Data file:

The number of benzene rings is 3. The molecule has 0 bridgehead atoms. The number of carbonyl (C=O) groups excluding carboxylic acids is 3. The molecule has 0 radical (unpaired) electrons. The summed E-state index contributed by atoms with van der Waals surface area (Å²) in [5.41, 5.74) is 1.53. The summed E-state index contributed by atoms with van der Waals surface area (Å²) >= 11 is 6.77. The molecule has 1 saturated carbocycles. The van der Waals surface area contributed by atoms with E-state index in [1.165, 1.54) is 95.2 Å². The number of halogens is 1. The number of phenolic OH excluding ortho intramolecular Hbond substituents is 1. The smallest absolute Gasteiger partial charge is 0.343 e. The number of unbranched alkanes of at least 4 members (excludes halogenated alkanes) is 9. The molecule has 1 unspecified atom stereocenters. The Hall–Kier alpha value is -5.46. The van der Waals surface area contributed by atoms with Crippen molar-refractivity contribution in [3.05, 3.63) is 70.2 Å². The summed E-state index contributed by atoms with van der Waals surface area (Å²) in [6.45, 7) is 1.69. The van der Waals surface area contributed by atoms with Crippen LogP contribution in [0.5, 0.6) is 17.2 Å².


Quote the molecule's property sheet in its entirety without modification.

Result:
The number of benzene rings is 3. The molecule has 0 bridgehead atoms. The number of carbonyl (C=O) groups excluding carboxylic acids is 3. The molecule has 0 radical (unpaired) electrons. The summed E-state index contributed by atoms with van der Waals surface area (Å²) in [5.41, 5.74) is 1.53. The summed E-state index contributed by atoms with van der Waals surface area (Å²) >= 11 is 6.77. The molecule has 1 saturated carbocycles. The van der Waals surface area contributed by atoms with E-state index in [1.165, 1.54) is 95.2 Å². The number of halogens is 1. The number of phenolic OH excluding ortho intramolecular Hbond substituents is 1. The smallest absolute Gasteiger partial charge is 0.343 e. The number of unbranched alkanes of at least 4 members (excludes halogenated alkanes) is 9. The molecule has 1 unspecified atom stereocenters. The Hall–Kier alpha value is -5.46. The van der Waals surface area contributed by atoms with Crippen molar-refractivity contribution in [3.05, 3.63) is 70.2 Å². The summed E-state index contributed by atoms with van der Waals surface area (Å²) in [6.45, 7) is 1.69. The van der Waals surface area contributed by atoms with Crippen LogP contribution in [0.5, 0.6) is 17.2 Å².